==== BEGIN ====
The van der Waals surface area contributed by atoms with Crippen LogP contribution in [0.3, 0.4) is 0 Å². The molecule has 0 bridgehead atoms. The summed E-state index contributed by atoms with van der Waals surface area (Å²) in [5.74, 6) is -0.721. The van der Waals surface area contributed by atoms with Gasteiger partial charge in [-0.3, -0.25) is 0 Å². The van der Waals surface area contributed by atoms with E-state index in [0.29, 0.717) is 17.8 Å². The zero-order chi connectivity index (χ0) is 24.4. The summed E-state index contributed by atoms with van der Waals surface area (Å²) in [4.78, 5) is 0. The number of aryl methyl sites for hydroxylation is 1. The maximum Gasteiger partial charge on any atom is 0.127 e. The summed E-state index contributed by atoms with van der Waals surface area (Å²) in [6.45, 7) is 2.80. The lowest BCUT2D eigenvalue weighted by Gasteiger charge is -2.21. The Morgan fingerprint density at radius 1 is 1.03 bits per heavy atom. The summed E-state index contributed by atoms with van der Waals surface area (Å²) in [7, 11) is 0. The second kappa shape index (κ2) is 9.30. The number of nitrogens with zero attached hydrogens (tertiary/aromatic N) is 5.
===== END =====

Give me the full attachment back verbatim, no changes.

The van der Waals surface area contributed by atoms with Crippen LogP contribution in [0.3, 0.4) is 0 Å². The molecule has 0 bridgehead atoms. The summed E-state index contributed by atoms with van der Waals surface area (Å²) in [5.74, 6) is -0.721. The van der Waals surface area contributed by atoms with Gasteiger partial charge in [-0.3, -0.25) is 0 Å². The van der Waals surface area contributed by atoms with E-state index in [0.29, 0.717) is 17.8 Å². The zero-order chi connectivity index (χ0) is 24.4. The summed E-state index contributed by atoms with van der Waals surface area (Å²) in [4.78, 5) is 0. The number of aryl methyl sites for hydroxylation is 1. The maximum Gasteiger partial charge on any atom is 0.127 e. The summed E-state index contributed by atoms with van der Waals surface area (Å²) in [6.45, 7) is 2.80. The lowest BCUT2D eigenvalue weighted by Gasteiger charge is -2.21. The Morgan fingerprint density at radius 1 is 1.03 bits per heavy atom. The summed E-state index contributed by atoms with van der Waals surface area (Å²) in [7, 11) is 0. The second kappa shape index (κ2) is 9.30. The number of nitrogens with zero attached hydrogens (tertiary/aromatic N) is 5.